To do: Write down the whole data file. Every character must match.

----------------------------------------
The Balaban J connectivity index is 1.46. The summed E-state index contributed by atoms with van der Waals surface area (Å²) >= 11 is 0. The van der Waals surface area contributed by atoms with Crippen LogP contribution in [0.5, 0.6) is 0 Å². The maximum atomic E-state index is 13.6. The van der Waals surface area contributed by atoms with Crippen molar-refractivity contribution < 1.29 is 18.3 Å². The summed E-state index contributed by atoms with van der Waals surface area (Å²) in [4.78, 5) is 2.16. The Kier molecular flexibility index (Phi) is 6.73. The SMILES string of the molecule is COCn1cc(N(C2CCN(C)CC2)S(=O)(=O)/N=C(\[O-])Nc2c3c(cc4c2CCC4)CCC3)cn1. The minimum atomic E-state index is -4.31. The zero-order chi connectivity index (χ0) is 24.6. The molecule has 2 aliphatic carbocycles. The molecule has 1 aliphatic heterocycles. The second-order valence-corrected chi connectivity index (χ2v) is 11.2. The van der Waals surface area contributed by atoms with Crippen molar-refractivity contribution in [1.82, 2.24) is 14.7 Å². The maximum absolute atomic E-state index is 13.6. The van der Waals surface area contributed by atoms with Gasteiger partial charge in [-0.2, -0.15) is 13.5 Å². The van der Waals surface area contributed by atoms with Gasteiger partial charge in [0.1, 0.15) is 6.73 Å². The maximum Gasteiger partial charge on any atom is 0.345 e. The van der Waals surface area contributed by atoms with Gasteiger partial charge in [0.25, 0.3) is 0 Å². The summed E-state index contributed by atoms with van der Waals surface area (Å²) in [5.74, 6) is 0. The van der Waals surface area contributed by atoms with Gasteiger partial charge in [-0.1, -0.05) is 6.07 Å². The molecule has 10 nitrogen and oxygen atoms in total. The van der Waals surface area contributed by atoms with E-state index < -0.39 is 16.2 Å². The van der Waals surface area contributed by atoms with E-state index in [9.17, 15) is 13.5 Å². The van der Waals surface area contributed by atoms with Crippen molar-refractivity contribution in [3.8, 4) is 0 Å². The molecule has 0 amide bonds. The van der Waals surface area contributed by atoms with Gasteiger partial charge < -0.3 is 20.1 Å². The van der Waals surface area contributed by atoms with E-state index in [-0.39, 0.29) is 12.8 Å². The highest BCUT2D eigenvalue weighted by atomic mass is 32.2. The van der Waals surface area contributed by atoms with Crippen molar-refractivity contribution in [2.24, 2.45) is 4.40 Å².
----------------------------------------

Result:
The Balaban J connectivity index is 1.46. The summed E-state index contributed by atoms with van der Waals surface area (Å²) >= 11 is 0. The van der Waals surface area contributed by atoms with Crippen LogP contribution in [0.5, 0.6) is 0 Å². The maximum atomic E-state index is 13.6. The van der Waals surface area contributed by atoms with Crippen molar-refractivity contribution < 1.29 is 18.3 Å². The summed E-state index contributed by atoms with van der Waals surface area (Å²) in [4.78, 5) is 2.16. The Kier molecular flexibility index (Phi) is 6.73. The SMILES string of the molecule is COCn1cc(N(C2CCN(C)CC2)S(=O)(=O)/N=C(\[O-])Nc2c3c(cc4c2CCC4)CCC3)cn1. The minimum atomic E-state index is -4.31. The zero-order chi connectivity index (χ0) is 24.6. The molecule has 2 aliphatic carbocycles. The molecule has 1 aliphatic heterocycles. The second-order valence-corrected chi connectivity index (χ2v) is 11.2. The van der Waals surface area contributed by atoms with Crippen molar-refractivity contribution in [1.82, 2.24) is 14.7 Å². The maximum absolute atomic E-state index is 13.6. The van der Waals surface area contributed by atoms with Gasteiger partial charge in [-0.2, -0.15) is 13.5 Å². The van der Waals surface area contributed by atoms with Gasteiger partial charge in [0.1, 0.15) is 6.73 Å². The maximum Gasteiger partial charge on any atom is 0.345 e. The van der Waals surface area contributed by atoms with Gasteiger partial charge in [0.25, 0.3) is 0 Å². The summed E-state index contributed by atoms with van der Waals surface area (Å²) in [5.74, 6) is 0. The van der Waals surface area contributed by atoms with Gasteiger partial charge in [-0.1, -0.05) is 6.07 Å². The molecule has 10 nitrogen and oxygen atoms in total. The van der Waals surface area contributed by atoms with E-state index < -0.39 is 16.2 Å². The van der Waals surface area contributed by atoms with E-state index in [9.17, 15) is 13.5 Å². The van der Waals surface area contributed by atoms with Crippen molar-refractivity contribution in [3.8, 4) is 0 Å². The molecule has 0 amide bonds. The van der Waals surface area contributed by atoms with Gasteiger partial charge < -0.3 is 20.1 Å². The van der Waals surface area contributed by atoms with E-state index in [-0.39, 0.29) is 12.8 Å². The highest BCUT2D eigenvalue weighted by atomic mass is 32.2. The van der Waals surface area contributed by atoms with Crippen molar-refractivity contribution in [2.24, 2.45) is 4.40 Å².